CORONARY BYPASS SURGERY
Attention: A text on instructions to patients regarding heart surgery is to come.
Coronary artery bypass surgery is a cardiac surgery performed to supply blocked arteries with atheroma plaques.
It consists in making vascular bridges over partial or total obstructions of the arteries of the heart, because bridges help us cross obstacles.
To better understand
To understand, we must review the functioning of the heart and its oxygenation.
A muscular pump
The heart is a muscular pump the size of your fist.
Located in the center of the chest, between the two lungs, it is the motor of circulation. It beats on average more than 100,000 times a day.
Oxygen is its fuel
Its normal functioning is closely linked to its oxygenation, which is brought to it by the blood.
The delivery of its precious fuel is provided by the coronary arteries. Any reduction in oxygen supply can have serious and sometimes irreversible effects on the heart.
Left and right coronaries
The two coronary arteries, the left and the right, are located directly on the heart.
The size of a nail
They are easily visible and accessible by the surgeon. They measure on average from 1 to 3 mm.
When the atherosclerotic coronary disease, or the disease of the arteries of the heart, progresses, the presence of atheroma plaques, or commonly called cholesterol plaques, narrows the arteries of the heart.
These plaques are the accumulation of fat and calcium. When these plaques become large enough to slow the flow of blood, the heart is out of oxygen and the symptoms of angina (or chest pain) during effort appear.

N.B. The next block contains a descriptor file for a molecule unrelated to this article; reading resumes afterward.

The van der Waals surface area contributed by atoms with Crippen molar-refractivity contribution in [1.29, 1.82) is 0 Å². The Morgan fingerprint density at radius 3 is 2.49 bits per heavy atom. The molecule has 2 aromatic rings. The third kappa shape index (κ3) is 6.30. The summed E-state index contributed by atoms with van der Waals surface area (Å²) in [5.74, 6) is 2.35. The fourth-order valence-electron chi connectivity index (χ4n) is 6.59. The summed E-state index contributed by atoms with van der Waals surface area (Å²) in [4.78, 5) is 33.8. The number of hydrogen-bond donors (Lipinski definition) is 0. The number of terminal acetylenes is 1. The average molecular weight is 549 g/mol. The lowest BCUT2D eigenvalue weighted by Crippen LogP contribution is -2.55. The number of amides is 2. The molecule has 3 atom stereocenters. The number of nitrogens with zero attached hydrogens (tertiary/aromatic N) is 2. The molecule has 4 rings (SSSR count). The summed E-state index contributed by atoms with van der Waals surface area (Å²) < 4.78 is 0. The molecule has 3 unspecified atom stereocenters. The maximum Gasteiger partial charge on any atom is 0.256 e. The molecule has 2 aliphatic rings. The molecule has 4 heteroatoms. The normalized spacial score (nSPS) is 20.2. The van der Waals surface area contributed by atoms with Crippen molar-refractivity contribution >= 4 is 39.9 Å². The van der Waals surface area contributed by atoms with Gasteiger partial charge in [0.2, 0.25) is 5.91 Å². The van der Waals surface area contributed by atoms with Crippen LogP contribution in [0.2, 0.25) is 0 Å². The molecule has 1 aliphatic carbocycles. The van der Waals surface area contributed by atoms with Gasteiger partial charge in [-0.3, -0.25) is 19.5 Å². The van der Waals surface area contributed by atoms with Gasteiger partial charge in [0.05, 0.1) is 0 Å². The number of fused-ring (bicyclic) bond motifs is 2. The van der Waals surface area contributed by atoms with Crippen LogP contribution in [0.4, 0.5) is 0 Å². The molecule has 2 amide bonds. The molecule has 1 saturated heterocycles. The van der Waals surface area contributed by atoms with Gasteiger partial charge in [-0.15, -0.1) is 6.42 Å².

When the artery is very severely narrowed or even completely blocked, the blood can no longer pass, the heart muscle suffers and it is painful!
When this pain persists for 20 to 30 minutes, the heart may stop contracting in this area or even die.
The myocardial infarction
This portion of the dead heart is then replaced by a scar: it is a myocardial infarction. This scar can be compared to the very tough whitish fillet in a piece of meat.
A scar on a portion of the heart muscle may make the heart less efficient at pumping blood.
In order to treat angina or a stroke, it is necessary to restore good circulation in the arteries of the heart.
A surgery with a rich history
For more than half a century, coronary bypass surgery has been used to bypass a narrowed or obstructed coronary artery by putting another vessel on top of it.
We build bridges
As the name says, this surgery places bridges over the narrowed arteries. It is like building a bridge over a river.
Two types of bridges
There are two kinds of bridging, which depend on the conduct used to pass over the blockage.
• Venous bypasses
• Arterial bypasses
Coronary artery bypasses are done with sections of veins taken from the leg and then used to build a bridge over the narrowed heart artery.